Proposed new traditional laws have been slammed by civic groups as unconstitutional, saying they would impede rural women's rights in particular.
New laws governing traditional courts could strip 22-million rural South Africans—and women in particular—of some of their most basic rights. The Traditional Courts Bill, on which public comment closed this week, aims to set a framework whereby customary courts will have legal clout. Civic organisations have slammed it as being unconstitutional, but traditional leaders argue that the Bill has been grossly misinterpreted by civil society.
First introduced in 2008, the Bill met with wide opposition. Civic organisations cried foul and the parliamentary joint monitoring committee on improvement of the quality of life and status of women made recommendations to bring it in line with the Constitution.
Yet the Bill today is the exact one that was introduced in 2008 and is expected to be reintroduced in the National Council of Provinces in the near future.
The Bill lists criminal offences that can be heard by a traditional court. Cases in which the amount of damages sought by the complainant does not exceed limits determined by the minister of justice and constitutional development, cases of theft (whether under common law or a statutory provision), malicious damage to property and crimen injuria can be tried by such a court, as well as assault that did not result in grievous bodily harm.
The Bill allows for the minister to appoint a traditional leader as the presiding officer of the court—without community input. Presiding officers have the power to hear cases and to pronounce judgment “after being advised in terms of customary law and custom”.
The Bill does not allow a defendant to have an attorney, nor does it give a defendant the option of being tried in a mainstream court.
New bill leaves room for conflicts of interest
Dr Sindiso Mnisi Weeks, senior researcher at the law, race and gender research unit of the University of Cape Town, said this was problematic. “It [the Bill] conceives of a traditional court as having just one presiding officer. It centralises power to a single individual who may have conflicts of interest.”
Mnisi Weeks explained that the Bill contradicted the structure of traditional courts in which the community was afforded an opportunity to resolve disputes.
However, Zolani Mkiva, head of the presidency of the Congress of Traditional Leaders of South Africa, was confident that presiding officers would be unbiased. “With any form of unfairness, people are free to take it to another level.” The Bill provides for appeal to a magistrate’s court against a traditional court order.
In September 2008 the parliamentary joint monitoring committee stated that “given that the system is rooted in patriarchal traditions, the Bill would need to include provisions to indicate how the representation of women in decision-making capacities in traditional courts will be ensured”.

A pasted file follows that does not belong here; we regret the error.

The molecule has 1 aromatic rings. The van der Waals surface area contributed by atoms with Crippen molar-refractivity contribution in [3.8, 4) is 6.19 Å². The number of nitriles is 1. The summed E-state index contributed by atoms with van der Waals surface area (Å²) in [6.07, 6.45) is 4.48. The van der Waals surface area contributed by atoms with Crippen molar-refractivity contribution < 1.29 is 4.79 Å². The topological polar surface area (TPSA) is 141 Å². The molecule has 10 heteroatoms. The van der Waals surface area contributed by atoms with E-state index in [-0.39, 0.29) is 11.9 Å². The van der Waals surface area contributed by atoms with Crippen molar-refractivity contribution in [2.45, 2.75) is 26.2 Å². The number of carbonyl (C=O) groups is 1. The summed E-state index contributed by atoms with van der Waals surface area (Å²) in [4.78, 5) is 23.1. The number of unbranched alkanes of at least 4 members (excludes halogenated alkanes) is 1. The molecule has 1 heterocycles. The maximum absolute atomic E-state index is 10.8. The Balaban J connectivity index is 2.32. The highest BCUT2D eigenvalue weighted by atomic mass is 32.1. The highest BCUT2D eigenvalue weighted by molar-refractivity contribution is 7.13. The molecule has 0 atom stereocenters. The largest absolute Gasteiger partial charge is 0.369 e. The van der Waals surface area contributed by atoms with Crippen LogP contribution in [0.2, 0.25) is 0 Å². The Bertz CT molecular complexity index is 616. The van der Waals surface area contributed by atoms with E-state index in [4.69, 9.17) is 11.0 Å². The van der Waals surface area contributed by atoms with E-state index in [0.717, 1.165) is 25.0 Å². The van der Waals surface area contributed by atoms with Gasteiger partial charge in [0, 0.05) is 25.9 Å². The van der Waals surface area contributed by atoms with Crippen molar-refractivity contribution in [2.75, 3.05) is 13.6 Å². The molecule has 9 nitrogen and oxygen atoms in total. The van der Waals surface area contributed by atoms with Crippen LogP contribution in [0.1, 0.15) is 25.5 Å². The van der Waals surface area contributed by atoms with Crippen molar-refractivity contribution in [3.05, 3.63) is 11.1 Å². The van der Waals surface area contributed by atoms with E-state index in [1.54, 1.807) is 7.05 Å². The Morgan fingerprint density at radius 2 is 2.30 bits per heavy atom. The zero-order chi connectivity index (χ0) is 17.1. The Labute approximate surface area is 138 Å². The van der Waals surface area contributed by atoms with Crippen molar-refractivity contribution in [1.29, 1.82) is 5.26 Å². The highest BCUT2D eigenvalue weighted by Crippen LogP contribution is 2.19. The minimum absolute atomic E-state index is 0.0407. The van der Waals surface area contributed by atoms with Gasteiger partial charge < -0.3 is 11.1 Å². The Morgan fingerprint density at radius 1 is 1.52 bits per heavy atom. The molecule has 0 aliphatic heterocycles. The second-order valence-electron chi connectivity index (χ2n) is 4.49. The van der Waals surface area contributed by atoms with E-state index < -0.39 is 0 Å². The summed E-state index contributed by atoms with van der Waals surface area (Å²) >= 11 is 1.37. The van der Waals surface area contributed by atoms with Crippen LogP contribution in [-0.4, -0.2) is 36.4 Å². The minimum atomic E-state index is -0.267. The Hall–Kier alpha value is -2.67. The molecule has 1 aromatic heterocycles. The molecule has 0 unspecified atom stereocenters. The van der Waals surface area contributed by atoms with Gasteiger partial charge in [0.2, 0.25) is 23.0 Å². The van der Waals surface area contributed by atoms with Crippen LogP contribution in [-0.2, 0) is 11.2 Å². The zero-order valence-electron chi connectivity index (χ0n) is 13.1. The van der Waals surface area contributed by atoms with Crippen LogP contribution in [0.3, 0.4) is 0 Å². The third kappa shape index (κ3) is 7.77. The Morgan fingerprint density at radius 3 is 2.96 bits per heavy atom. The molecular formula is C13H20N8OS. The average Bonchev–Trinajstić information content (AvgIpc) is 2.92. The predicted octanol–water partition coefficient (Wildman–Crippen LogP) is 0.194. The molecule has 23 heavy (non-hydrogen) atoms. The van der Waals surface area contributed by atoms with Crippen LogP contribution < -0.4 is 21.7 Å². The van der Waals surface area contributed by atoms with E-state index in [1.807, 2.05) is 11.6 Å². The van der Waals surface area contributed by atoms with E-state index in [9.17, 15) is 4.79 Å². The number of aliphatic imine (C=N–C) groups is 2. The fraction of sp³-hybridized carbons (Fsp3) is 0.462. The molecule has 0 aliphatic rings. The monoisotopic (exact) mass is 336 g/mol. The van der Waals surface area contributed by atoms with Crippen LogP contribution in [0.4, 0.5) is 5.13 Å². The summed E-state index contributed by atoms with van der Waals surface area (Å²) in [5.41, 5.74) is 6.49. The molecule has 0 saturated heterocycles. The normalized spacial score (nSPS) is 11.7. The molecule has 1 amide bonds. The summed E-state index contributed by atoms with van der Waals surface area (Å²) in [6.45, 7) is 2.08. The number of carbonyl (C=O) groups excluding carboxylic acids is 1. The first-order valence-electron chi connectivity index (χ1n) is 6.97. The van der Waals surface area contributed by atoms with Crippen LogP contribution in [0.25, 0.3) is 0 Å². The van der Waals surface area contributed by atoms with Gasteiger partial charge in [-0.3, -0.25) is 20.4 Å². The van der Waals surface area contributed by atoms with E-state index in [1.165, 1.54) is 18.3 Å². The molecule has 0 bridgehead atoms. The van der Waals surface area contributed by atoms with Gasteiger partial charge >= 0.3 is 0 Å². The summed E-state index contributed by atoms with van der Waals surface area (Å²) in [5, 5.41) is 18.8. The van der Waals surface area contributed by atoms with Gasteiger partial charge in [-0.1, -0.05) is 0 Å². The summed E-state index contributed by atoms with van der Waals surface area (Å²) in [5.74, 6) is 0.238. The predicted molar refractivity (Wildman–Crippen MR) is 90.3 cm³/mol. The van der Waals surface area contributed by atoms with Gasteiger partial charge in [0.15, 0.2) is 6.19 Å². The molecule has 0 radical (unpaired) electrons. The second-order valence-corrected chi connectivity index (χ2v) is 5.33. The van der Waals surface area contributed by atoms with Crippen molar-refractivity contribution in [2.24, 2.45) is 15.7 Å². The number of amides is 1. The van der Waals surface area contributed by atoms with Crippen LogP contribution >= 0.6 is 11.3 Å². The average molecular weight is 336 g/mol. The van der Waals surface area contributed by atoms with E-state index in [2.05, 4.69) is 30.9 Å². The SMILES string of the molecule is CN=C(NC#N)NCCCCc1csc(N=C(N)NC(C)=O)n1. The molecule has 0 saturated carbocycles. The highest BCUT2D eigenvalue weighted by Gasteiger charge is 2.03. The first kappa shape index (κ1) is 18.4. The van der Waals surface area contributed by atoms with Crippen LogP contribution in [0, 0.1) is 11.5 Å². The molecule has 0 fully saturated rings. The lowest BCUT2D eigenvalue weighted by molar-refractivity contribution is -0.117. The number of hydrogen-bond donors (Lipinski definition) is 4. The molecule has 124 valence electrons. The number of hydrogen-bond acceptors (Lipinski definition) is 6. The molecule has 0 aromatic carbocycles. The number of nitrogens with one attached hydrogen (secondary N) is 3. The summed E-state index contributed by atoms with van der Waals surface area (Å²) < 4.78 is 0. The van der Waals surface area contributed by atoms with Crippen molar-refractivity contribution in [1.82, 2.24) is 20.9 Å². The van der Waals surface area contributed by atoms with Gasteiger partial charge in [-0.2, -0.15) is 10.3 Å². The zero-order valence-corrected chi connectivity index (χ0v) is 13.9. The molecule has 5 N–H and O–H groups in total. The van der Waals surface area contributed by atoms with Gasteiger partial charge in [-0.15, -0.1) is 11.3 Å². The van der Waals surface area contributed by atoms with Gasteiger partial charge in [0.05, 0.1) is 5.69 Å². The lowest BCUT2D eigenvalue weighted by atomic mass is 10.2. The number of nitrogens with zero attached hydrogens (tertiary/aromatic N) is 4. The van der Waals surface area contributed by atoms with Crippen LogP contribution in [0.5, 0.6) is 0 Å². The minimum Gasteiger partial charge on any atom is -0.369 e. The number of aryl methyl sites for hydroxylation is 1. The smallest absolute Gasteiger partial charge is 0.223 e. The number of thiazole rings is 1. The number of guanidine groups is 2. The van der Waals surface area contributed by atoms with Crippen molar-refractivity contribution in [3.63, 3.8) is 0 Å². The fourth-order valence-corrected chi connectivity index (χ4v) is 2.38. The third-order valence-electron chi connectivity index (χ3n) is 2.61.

Jacob Mshishi, senior manager in the office of the chairperson of the National House of Traditional leaders, said: “I can assure you that women will be on board.” He said concerns about women’s rights and representation in these courts were “proved not to be true”.
However, Mazibuko K Jara, of the Democratic Left Front, said that for the past month he had “listened to harrowing stories from many women and other rural dwellers about the conditions they face living under unaccountable and undemocratic chiefs. The struggle for democracy has only just begun again in rural areas.”
Nomonde Mbelekane, president of the Rural People’s Movement, testified in 2010 about injustices at the hands of traditional leaders.
“Some of the chiefs in Peddie have said that women are impure, dirty and involved in witchcraft. In Prudhoe village, an eight-month pregnant woman was called to the Dabi tribal court. She had tried to claim damages from the man who made her pregnant. The court decided that she was just accusing the man and dirtying his name. The court said the man’s father is rich and important; he cannot just have his family name pulled through the mud. She was then sentenced to corporal punishment.”
Consultation process is problematic
Another contentious issue is the consultation process followed in drafting the Bill. The department of justice and constitutional development consulted with structures of traditional leaders at national and provincial level, the South African Local Government Association, the National House of Traditional Leaders, as well as magistrates and prosecutors. The South African Human Rights Commission and the Commission for Gender Equality were also consulted.
However, the policy framework and the Bill supporting it were eventually drafted in consultation with only the constitutional affairs committee of the National House of Traditional Leaders. Rural women and communities at grassroots level were not consulted. The parliamentary joint monitoring committee urged that communities be included during the second round of consultations, but there was no second round.
Mshishi defended this, saying there was still a space for women to be heard on the matter because the Bill had been reintroduced in the National Council of Provinces and consultation at provincial level was yet to take place.
Justice department spokesperson Tlali Tlali said the department was aware of the concerns raised about the Bill during the public hearings. “As the Bill must be enacted by December 30 2012, the intention is to have the concerns addressed during the parliamentary process in the National Council of Provinces, together with any new concerns that might be raised there.”